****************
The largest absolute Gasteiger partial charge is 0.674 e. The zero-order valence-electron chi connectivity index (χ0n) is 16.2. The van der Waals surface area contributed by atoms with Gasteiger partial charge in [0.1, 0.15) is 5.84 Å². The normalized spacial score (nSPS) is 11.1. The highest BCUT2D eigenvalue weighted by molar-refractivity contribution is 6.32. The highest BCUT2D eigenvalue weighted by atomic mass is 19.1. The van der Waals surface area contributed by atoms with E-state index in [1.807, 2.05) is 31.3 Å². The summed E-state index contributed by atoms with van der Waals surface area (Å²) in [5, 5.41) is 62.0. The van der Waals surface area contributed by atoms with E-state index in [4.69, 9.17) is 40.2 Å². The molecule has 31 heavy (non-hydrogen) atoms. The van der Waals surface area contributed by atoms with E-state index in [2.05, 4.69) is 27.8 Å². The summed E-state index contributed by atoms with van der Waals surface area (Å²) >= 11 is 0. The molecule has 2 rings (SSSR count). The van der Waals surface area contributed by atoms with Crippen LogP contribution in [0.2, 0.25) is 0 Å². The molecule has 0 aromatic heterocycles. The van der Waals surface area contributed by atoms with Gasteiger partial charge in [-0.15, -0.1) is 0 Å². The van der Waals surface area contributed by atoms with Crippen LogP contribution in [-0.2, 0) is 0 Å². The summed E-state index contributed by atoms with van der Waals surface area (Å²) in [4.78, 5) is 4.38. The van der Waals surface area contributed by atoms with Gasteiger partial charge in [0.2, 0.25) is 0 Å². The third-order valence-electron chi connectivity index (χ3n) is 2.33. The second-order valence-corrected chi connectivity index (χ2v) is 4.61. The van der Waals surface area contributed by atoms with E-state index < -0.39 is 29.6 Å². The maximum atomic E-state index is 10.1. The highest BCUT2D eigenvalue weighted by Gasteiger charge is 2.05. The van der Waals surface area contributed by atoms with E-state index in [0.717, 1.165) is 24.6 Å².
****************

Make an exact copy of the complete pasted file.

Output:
The largest absolute Gasteiger partial charge is 0.674 e. The zero-order valence-electron chi connectivity index (χ0n) is 16.2. The van der Waals surface area contributed by atoms with Gasteiger partial charge in [0.1, 0.15) is 5.84 Å². The normalized spacial score (nSPS) is 11.1. The highest BCUT2D eigenvalue weighted by molar-refractivity contribution is 6.32. The highest BCUT2D eigenvalue weighted by atomic mass is 19.1. The van der Waals surface area contributed by atoms with E-state index in [1.807, 2.05) is 31.3 Å². The summed E-state index contributed by atoms with van der Waals surface area (Å²) in [5, 5.41) is 62.0. The van der Waals surface area contributed by atoms with E-state index in [4.69, 9.17) is 40.2 Å². The molecule has 31 heavy (non-hydrogen) atoms. The van der Waals surface area contributed by atoms with E-state index in [2.05, 4.69) is 27.8 Å². The summed E-state index contributed by atoms with van der Waals surface area (Å²) >= 11 is 0. The molecule has 2 rings (SSSR count). The van der Waals surface area contributed by atoms with Crippen LogP contribution in [0.2, 0.25) is 0 Å². The molecule has 0 aromatic heterocycles. The van der Waals surface area contributed by atoms with Gasteiger partial charge in [-0.15, -0.1) is 0 Å². The van der Waals surface area contributed by atoms with Crippen LogP contribution in [-0.2, 0) is 0 Å². The summed E-state index contributed by atoms with van der Waals surface area (Å²) in [4.78, 5) is 4.38. The van der Waals surface area contributed by atoms with Gasteiger partial charge in [0.2, 0.25) is 0 Å². The third-order valence-electron chi connectivity index (χ3n) is 2.33. The second-order valence-corrected chi connectivity index (χ2v) is 4.61. The van der Waals surface area contributed by atoms with E-state index < -0.39 is 29.6 Å². The maximum atomic E-state index is 10.1. The highest BCUT2D eigenvalue weighted by Gasteiger charge is 2.05. The van der Waals surface area contributed by atoms with E-state index in [0.717, 1.165) is 24.6 Å².